Assuming terms like "advanced" and "refined" are subjective, one might conclude that the spate of OSR titles appeals more to flexibility and ease-of-play than the supposed improvements of the old-school descendants. Certainly a valid point, but it makes me wonder why the old-schoolers don't simply pull their originals off their bookshelves and have at it.

Unless old-schoolers don't have the originals on their bookshelves anymore, which is possible—I've lost books when moving, or loaning, or even using—it's hard to keep those originals intact. Unfortunately, finding an electronic copy to replace an original is difficult, thanks to WotC's knee-jerk foolishness over piracy. Much like TSR did to its doom, WotC has demonstrated their disregard for the "25-years-and-up" segment of the RPG market by cutting off the only sales outlet for gamers who don't fit the current version's demographic. Not surprisingly, the old-schoolers' solution is to publish and play free retro-clones based on the OGL. For whatever reason WotC chooses to proffer, they might care to acknowledge that they're being hoisted on their own petard.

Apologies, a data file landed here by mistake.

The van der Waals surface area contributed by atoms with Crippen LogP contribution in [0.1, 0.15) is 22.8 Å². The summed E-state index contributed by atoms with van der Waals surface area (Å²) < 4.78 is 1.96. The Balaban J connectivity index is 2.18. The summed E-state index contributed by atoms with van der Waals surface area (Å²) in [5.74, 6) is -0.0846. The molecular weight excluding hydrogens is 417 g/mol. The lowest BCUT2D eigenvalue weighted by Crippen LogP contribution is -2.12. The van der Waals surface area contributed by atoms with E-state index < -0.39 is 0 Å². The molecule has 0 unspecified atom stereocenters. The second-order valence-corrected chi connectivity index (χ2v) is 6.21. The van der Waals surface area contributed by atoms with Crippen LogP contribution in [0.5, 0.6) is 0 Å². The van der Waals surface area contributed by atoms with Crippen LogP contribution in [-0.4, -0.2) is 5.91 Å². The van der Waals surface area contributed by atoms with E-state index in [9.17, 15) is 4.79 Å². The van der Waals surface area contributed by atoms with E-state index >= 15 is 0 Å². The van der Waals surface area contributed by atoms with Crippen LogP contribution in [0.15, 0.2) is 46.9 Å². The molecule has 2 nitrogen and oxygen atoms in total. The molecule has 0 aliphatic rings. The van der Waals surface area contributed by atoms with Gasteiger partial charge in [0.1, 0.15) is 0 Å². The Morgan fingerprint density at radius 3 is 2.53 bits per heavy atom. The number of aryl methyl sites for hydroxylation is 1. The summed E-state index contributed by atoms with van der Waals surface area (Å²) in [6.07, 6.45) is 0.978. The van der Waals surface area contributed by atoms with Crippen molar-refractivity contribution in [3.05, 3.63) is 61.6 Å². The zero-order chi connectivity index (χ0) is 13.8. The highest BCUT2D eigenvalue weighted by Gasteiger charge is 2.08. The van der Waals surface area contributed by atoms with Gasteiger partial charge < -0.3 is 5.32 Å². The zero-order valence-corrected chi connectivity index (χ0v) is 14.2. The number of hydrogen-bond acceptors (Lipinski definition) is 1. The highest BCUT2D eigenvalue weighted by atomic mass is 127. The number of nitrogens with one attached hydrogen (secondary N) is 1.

Still, this is a hobby, and, as Kellri intimates, players—not company board members—should be (and are now) driving the market. WotC's sad and colossal arrogance aside, maybe the OSR is about nostalgia more than anything else, and no refinement, flexibility, or ease-of-play will ever trump that. There's a reasoned argument that old-school gaming is less of a style than it is, literally, playing old-school games. If that's true, then the definition of old-school becomes dramatically relative: it's simply about playing like you did when you were 12 years old, and the concept of roleplaying was new, the game was to be explored, and interpreting the rules required group discussion and a dictionary.